Paul W. Holland, Kathryn Blackmond Laskey, and Samuel Leinhardt, “Stochastic blockmodels: First steps,” Social Networks 5, no. 2: 109-13 (1983) DOI: 10.1016/0378-8733(83)90021-7 [sci-hub, @tor]


Brian Karrer and M. E. J. Newman, “Stochastic blockmodels and community structure in networks,” Physical Review E 83, no. 1: 016107 (2011) DOI: 10.1103/PhysRevE.83.016107 [sci-hub, @tor] arXiv: 1008.3926


This is a degree sampler which uses rejection sampling to sample from the distribution \(P(k)\propto 1/k\), up to a maximum.

>>> def sample_k(max):
...     accept = False
...     while not accept:
...         k = np.random.randint(1,max+1)
...         accept = np.random.random() < 1.0/k
...     return k

The following generates a random undirected graph with degree distribution \(P(k)\propto 1/k\) (with k_max=40) and an assortative degree correlation of the form:

\[P(i,k) \propto \frac{1}{1+|i-k|}\]
>>> g = gt.random_graph(1000, lambda: sample_k(40), model="probabilistic-configuration",
...                     edge_probs=lambda i, k: 1.0 / (1 + abs(i - k)), directed=False,
...                     n_iter=100)

The following samples an in,out-degree pair from the joint distribution:

\[p(j,k) = \frac{1}{2}\frac{e^{-m_1}m_1^j}{j!}\frac{e^{-m_1}m_1^k}{k!} + \frac{1}{2}\frac{e^{-m_2}m_2^j}{j!}\frac{e^{-m_2}m_2^k}{k!}\]

with \(m_1 = 4\) and \(m_2 = 20\).

>>> def deg_sample():
...    if random() > 0.5:
...        return np.random.poisson(4), np.random.poisson(4)
...    else:
...        return np.random.poisson(20), np.random.poisson(20)

The following generates a random directed graph with this distribution, and plots the combined degree correlation.

>>> g = gt.random_graph(20000, deg_sample)
>>> hist = gt.combined_corr_hist(g, "in", "out")
>>> figure()
>>> imshow(hist[0].T, interpolation="nearest", origin="lower")
>>> colorbar()
>>> xlabel("in-degree")
>>> ylabel("out-degree")
>>> tight_layout()
>>> savefig("combined-deg-hist.svg")

Combined degree histogram.#

A correlated directed graph can be build as follows. Consider the following degree correlation:

\[P(j',k'|j,k)=\frac{e^{-k}k^{j'}}{j'!} \frac{e^{-(20-j)}(20-j)^{k'}}{k'!}\]

i.e., the in->out correlation is “disassortative”, the out->in correlation is “assortative”, and everything else is uncorrelated. We will use a flat degree distribution in the range [1,20).

>>> p = scipy.stats.poisson
>>> g = gt.random_graph(20000, lambda: (sample_k(19), sample_k(19)),
...                     model="probabilistic-configuration",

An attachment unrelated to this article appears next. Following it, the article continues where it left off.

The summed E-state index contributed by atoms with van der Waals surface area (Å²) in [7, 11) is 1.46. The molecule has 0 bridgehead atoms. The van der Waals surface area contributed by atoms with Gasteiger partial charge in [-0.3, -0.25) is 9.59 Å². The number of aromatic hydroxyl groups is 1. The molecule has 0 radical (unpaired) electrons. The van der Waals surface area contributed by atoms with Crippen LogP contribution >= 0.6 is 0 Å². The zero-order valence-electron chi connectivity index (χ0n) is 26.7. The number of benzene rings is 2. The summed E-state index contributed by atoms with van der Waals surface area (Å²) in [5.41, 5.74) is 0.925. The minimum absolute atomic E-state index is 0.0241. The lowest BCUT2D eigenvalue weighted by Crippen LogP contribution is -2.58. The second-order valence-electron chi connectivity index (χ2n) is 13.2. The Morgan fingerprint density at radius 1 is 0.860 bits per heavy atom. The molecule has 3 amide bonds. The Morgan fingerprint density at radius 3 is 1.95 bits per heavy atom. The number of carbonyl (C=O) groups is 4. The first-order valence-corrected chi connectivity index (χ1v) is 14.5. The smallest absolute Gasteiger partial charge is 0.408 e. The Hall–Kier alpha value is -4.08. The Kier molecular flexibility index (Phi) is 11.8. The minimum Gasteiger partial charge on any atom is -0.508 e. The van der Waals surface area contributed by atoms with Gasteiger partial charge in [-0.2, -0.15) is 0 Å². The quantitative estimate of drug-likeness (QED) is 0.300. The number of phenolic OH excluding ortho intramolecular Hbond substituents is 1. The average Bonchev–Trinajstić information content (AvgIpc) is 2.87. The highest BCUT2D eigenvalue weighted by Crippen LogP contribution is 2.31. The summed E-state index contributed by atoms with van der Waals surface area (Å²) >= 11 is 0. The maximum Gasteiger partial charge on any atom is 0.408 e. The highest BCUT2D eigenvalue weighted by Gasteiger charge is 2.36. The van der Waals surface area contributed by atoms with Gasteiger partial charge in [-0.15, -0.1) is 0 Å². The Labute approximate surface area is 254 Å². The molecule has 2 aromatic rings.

...                     edge_probs=lambda a,b: (p.pmf(a[0], b[1]) *
...                                             p.pmf(a[1], 20 - b[0])),
...                     n_iter=100)

Lets plot the average degree correlations to check.

>>> figure(figsize=(8,3))
>>> corr = gt.avg_neighbor_corr(g, "in", "in")
>>> errorbar(corr[2][:-1], corr[0], yerr=corr[1], fmt="o-",
...         label=r"$\left<\text{in}\right>$ vs in")
>>> corr = gt.avg_neighbor_corr(g, "in", "out")
>>> errorbar(corr[2][:-1], corr[0], yerr=corr[1], fmt="o-",
...         label=r"$\left<\text{out}\right>$ vs in")
>>> corr = gt.avg_neighbor_corr(g, "out", "in")
>>> errorbar(corr[2][:-1], corr[0], yerr=corr[1], fmt="o-",
...          label=r"$\left<\text{in}\right>$ vs out")
>>> corr = gt.avg_neighbor_corr(g, "out", "out")
>>> errorbar(corr[2][:-1], corr[0], yerr=corr[1], fmt="o-",
...          label=r"$\left<\text{out}\right>$ vs out")
>>> legend(loc='center left', bbox_to_anchor=(1, 0.5))
>>> xlabel("Source degree")
>>> ylabel("Average target degree")
>>> tight_layout()
>>> box = gca().get_position()
>>> gca().set_position([box.x0, box.y0, box.width * 0.7, box.height])
>>> savefig("deg-corr-dir.svg")

Average nearest neighbor correlations.#

Stochastic blockmodels

The following example shows how a stochastic blockmodel [holland-stochastic-1983] [karrer-stochastic-2011] can be generated. We will consider a system of 10 blocks, which form communities. The connection probability will be given by

>>> def prob(a, b):
...    if a == b:
...        return 0.999
...    else:
...        return 0.001

The blockmodel can be generated as follows.

>>> g, bm = gt.random_graph(2000, lambda: poisson(10), directed=False,
...                         model="blockmodel",
...                         block_membership=lambda: randint(10),
...                         edge_probs=prob)
>>> gt.graph_draw(g, vertex_fill_color=bm, edge_color="black", output="blockmodel.pdf")

Simple blockmodel with 10 blocks.#